A House Republican from Louisiana is proposing a measure to expand the “conscience provision” in defense law in a way that would make it easier for service members to harass their gay comrades, according to a copy of his amendment provided by the American Civil Liberties Union.
The amendment, proposed by Rep. John Fleming (R-La.), puts the burden on the Pentagon to prove that the expression of religious beliefs would be an “actual harm” to good order and discipline in refusing to make an accommodation.
Further, the measure requires the Pentagon to implement regulations within 120 days after the defense secretary consults with “official military faith-group representatives who endorse military chaplains.”
Fleming introduced the amendment before the House Armed Services Committee as a proposed change to the fiscal year 2014 defense authorization bill. The markup of that bill started at 10 a.m. on Wednesday and is expected to conclude late in the evening.
Ian Thompson, legislative representative of the ACLU, said the language proposed by the three-term House Republican would have a detrimental impact on a commanding officer’s ability to protect gay service members from harassment.
“It would tie the hands of commanders, prohibiting them from responsibly addressing threats to unit cohesion that an accommodation might create,” Thompson said.
The amendment would expand an existing “conscience provision” already in the law that President Obama signed under Section 533 as part of the Fiscal Year 2013 Defense Authorization Act. At the time of the signing, Obama called it “unnecessary” and said he was signing the defense package under assurances the Pentagon wouldn’t “permit or condone discriminatory actions that compromise good order and discipline or otherwise violate military codes of conduct.”
Sexual orientation isn’t mentioned anywhere in the amendment, nor in the existing provision in the law that it would expand, but the amendment is likely intended to protect anti-gay service members.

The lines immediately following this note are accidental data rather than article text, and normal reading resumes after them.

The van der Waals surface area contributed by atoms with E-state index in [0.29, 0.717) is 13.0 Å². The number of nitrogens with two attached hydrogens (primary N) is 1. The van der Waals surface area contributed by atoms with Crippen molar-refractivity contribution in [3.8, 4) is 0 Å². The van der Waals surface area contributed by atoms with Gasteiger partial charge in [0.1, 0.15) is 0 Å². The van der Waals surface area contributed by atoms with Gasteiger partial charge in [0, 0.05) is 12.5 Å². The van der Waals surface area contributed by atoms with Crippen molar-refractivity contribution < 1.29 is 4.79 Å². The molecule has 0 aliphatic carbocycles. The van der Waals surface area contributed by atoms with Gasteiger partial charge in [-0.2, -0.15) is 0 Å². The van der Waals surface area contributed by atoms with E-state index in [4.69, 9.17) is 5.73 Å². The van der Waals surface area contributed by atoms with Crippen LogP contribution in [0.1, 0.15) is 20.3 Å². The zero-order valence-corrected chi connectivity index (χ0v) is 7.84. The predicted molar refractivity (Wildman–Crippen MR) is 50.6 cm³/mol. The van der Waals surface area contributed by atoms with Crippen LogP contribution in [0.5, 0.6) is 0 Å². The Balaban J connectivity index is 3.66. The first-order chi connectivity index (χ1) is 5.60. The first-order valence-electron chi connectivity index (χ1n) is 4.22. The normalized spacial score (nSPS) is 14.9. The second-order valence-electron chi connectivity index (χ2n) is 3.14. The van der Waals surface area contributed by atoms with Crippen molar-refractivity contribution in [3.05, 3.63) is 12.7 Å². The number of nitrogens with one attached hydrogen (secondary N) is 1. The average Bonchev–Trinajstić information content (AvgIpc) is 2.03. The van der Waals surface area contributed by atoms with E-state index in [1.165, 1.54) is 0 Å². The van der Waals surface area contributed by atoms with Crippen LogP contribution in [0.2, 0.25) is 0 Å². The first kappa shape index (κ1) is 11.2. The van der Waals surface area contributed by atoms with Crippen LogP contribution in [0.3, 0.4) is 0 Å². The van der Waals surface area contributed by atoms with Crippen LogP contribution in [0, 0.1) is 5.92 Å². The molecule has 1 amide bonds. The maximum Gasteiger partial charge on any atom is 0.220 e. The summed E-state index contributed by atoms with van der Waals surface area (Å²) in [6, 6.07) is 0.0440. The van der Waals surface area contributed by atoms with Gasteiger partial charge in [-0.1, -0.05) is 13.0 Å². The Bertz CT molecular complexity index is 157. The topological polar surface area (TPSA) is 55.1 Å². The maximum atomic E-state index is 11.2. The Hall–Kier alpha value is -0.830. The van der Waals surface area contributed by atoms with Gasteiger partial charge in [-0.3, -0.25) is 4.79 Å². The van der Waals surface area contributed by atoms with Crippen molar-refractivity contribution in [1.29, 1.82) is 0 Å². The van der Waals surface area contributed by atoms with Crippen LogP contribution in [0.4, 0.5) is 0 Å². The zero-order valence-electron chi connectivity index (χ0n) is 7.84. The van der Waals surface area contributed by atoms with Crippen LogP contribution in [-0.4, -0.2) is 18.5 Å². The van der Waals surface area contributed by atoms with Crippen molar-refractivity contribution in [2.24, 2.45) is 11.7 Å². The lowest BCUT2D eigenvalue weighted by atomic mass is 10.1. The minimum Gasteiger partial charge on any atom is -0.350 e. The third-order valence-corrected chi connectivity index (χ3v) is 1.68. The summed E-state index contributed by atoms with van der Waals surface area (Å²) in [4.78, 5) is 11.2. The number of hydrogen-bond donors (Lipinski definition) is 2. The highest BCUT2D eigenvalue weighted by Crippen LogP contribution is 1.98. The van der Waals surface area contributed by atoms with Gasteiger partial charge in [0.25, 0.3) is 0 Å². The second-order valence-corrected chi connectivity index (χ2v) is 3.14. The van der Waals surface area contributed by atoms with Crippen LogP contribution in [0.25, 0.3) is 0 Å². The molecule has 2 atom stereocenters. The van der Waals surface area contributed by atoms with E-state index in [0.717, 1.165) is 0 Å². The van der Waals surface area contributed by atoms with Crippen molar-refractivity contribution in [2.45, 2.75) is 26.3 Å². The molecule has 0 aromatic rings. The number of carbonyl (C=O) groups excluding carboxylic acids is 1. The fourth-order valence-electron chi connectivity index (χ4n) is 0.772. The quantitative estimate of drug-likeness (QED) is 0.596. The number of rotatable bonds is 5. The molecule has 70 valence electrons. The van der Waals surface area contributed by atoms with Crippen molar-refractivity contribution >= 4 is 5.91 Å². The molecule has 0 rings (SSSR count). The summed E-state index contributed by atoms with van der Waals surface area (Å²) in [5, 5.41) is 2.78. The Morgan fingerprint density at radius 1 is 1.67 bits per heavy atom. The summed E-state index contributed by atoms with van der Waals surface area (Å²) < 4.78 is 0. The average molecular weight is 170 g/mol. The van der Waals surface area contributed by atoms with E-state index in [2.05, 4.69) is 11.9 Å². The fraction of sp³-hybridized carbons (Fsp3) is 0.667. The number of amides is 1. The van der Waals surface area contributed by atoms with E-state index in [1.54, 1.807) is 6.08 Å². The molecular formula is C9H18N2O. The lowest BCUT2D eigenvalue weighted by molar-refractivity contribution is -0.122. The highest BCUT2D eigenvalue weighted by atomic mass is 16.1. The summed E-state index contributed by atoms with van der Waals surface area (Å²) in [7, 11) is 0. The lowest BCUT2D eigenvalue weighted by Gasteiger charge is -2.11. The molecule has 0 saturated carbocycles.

Fleming’s office didn’t immediately respond to a request for comment on the amendment or to verify the language offered by the ACLU.
The language of the amendment as provided by the ACLU follows:
SEC. 5 EXPANSION AND IMPLEMENTATION OF PROTECTION OF RIGHTS OF CONSCIENCE OF MEMBERS OF THE ARMED FORCES AND CHAPLAINS OF SUCH MEMBERS
(a) ACCOMMODATION OF MEMBERS’ BELIEFS, ACTIONS, AJ’\JD SPEECH.-Subsection (a)(1) of section 533 of the National Defense Authorization Act for Fiscal Year 2013 (Public Law 112-239; 126 Stat. 1727; 10 U.S.C. prec. 1030 note) is amended –
(1) by striking “The Armed Forces shall accommodate the beliefs” and inserting “Except in cases of military necessity, the Armed Forces shall accommodate the beliefs, actions, and speech”; and
(2) by inserting “, actions, or speech” after “such beliefs”.
(b) NARROW EXCEPTION.-Subsection (a)(2) of this section is amended by striking “that threaten” and inserting “that actually harm”.
(c) DEADLINE FOR REGULATIONS; CONSULTATION.-The implementation regulations required by subsection (c) of such section shall be issued not later than 120 days after the enactment of this Act. In preparing such regulations, the Secretary of Defense shall consult with the official military faith-group representatives who endorse military chaplains.